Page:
Abstract: The use of Internet protocol suite of TCP/UDP in environments characterized by high delay and high link error rates result in significant degradation of the Protocol performance. The DTN bundle protocol can be used in such scenarios. Performance evaluation of delay-tolerant network bundle protocol in a live network is difficult due to the absence of networks characterized by extreme environs. Control on specific performance metrics like link delay, bandwidth, connectivity, traffic flow and queue sizes are thus rendered impossible without the incorporation of a control system either in software implementation or network hardware. The control over specific environments in real- world deployments and the analysis of the protocol deployment in the above provides an understanding into the performance of the bundling protocol in harsh networking environments. This paper presents the analysis and evaluation of performance of a delay-tolerant network in a virtual test platform setup.
Keywords: Internet, delays, transport protocols, Internet protocol, TCP/UDP, delay-tolerant network bundling protocol, scalable virtual network.
Abstract—The evolutions in space technologies are facilitating the realization of scientific deep space missions. Unpredictable link reliability, network connectivity, large round trip times (RTT) and wide variations in transmission latencies are characteristics of such networks. This could pose significant problems for deep space missions. Also the present day Internet protocols are ill suited for the purpose of deep space missions as performance deteriorates quickly under the above above-mentioned conditions. The work undertaken ndertaken presents a delay-tolerant network (DTN) communication system architectural design, design and modeling of DTN Bundle Protocol and Characterization, Analysis and Performance evaluation of such networks.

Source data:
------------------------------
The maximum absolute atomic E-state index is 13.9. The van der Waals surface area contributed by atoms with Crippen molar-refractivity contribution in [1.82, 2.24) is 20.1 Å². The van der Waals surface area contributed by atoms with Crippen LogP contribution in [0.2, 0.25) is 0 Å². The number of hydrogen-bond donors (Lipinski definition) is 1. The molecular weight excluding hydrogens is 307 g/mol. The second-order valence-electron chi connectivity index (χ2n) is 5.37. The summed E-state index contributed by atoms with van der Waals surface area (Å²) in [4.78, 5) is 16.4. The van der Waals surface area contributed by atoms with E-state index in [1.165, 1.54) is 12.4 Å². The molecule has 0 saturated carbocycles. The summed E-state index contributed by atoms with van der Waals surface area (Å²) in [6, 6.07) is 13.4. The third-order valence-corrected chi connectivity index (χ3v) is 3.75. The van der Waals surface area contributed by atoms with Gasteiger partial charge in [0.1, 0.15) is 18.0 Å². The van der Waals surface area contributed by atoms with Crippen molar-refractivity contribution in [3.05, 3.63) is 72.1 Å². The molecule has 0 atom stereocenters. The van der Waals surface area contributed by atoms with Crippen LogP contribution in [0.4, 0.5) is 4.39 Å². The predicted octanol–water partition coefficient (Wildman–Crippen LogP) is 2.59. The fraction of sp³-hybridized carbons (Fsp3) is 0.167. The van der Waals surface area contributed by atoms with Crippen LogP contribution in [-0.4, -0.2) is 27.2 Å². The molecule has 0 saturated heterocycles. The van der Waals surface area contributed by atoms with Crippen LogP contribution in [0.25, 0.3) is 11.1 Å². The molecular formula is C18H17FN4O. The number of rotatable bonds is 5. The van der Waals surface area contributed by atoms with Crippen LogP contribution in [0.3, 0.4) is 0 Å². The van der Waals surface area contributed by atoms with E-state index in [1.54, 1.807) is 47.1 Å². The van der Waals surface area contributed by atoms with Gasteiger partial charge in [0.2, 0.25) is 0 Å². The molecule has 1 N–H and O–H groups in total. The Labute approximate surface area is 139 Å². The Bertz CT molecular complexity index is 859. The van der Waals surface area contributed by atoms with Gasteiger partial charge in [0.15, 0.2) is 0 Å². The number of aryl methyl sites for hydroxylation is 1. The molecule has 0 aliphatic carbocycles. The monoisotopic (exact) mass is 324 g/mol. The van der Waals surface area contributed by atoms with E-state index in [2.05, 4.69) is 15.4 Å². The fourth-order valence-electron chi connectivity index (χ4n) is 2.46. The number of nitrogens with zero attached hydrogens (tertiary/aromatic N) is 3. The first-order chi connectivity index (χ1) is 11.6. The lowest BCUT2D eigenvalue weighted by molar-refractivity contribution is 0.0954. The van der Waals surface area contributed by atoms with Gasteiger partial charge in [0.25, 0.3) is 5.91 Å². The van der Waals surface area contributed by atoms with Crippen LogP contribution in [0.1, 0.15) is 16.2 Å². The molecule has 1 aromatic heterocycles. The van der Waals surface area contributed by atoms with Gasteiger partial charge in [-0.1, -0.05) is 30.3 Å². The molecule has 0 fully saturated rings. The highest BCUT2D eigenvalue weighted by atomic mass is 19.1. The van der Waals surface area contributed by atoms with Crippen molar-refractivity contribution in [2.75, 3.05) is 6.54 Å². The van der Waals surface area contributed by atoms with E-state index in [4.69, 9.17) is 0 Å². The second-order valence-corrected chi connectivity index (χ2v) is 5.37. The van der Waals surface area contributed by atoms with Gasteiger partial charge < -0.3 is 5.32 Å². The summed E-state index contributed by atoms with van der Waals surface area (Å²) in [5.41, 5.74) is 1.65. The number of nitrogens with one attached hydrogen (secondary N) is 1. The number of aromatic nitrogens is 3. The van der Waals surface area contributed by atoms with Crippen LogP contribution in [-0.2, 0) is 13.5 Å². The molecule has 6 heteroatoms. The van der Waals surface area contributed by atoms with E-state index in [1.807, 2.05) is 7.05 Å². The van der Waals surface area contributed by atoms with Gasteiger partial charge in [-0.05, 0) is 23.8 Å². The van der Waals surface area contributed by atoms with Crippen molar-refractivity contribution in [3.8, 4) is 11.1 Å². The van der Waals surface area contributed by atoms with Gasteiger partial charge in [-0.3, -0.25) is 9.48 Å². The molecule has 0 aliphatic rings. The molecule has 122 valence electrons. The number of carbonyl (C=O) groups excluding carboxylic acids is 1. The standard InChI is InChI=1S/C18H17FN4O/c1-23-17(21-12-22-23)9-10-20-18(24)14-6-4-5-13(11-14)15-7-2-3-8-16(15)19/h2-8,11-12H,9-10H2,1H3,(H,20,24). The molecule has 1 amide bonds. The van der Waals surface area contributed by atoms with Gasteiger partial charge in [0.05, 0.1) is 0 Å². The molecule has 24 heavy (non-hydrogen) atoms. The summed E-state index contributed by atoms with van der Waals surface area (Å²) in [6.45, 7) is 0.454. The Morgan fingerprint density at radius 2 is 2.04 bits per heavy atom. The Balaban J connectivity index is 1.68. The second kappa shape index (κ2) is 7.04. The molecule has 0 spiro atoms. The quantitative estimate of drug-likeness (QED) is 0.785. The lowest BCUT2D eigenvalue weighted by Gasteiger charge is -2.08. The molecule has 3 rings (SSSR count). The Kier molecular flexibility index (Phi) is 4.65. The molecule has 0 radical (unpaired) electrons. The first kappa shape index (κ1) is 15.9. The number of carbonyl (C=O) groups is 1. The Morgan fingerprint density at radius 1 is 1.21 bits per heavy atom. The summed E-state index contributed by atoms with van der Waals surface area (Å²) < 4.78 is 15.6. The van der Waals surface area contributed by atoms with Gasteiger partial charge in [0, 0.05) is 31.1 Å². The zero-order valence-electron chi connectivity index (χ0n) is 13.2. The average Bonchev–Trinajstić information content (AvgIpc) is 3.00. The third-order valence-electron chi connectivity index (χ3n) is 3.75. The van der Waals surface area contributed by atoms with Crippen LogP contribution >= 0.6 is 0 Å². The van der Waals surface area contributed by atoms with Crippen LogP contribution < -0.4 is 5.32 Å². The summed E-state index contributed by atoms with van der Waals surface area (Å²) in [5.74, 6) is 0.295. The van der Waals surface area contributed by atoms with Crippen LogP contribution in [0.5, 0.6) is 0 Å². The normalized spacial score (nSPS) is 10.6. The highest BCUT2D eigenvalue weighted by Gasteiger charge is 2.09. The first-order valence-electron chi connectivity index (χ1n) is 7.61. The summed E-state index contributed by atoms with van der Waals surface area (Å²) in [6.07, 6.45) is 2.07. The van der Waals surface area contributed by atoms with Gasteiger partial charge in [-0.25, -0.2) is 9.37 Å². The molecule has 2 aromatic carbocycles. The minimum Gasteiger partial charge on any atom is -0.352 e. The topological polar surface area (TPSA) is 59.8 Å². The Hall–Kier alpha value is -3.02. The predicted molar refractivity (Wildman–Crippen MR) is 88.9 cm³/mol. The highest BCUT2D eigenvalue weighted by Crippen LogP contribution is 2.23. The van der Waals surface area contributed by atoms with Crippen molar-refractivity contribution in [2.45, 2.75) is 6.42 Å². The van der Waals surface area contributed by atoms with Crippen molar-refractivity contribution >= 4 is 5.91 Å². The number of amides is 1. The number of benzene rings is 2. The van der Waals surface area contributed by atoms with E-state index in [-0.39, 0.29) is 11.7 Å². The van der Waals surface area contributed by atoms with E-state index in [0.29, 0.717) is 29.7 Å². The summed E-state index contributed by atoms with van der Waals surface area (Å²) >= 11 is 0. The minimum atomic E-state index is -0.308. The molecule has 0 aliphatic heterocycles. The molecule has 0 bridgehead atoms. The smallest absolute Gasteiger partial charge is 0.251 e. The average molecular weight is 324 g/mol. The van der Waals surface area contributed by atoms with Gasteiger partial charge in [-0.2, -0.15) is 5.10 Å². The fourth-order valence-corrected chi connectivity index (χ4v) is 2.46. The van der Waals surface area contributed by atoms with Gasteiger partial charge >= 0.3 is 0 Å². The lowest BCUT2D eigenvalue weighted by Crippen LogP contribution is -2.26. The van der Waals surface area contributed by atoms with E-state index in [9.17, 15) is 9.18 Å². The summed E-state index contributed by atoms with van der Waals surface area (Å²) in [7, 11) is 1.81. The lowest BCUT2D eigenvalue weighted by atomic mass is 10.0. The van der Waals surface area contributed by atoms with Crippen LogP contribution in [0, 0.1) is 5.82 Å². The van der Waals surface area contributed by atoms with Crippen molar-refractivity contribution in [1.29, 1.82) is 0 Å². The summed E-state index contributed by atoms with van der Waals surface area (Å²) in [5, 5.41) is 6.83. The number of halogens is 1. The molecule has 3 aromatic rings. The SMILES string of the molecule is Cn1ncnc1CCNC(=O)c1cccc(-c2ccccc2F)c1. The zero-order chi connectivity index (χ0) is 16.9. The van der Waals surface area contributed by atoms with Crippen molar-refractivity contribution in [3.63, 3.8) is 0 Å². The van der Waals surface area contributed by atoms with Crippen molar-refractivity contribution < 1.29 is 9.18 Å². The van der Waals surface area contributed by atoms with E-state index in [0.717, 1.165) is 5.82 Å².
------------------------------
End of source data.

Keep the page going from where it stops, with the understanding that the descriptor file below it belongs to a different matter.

Abstract—Network Simulation is a predominant way of evaluating network performance of new routing algorithms and protocols. Discrete event simulation systems provide environments suitable for performance analysis. Dedicated simulation systems/small scale deployments of Delay-Tolerant Networks(DTN) are currently in use to explore the behavior and performance of Delay-Tolerant Networking Protocols and Architectures. The available simulation systems provide for varying system configurations at different levels of the protocol stack with the requirement for certain duplication/modification of the specified applications and protocols within the simulation environment. Also the simulation system depends on a flexible model of the developed system than the system itself. A real-world deployment discussed in  accommodates a link emulation system to provide a controlled environment for testing and analysis of Delay-Tolerant Networks. The development of a controlled test environment for deployment of a Delay-Tolerant Networking system requires significant infrastructure with complexities involving scalability and mobility. In this paper we present a scalable virtual networking test platform for deployment of delay-tolerant networks.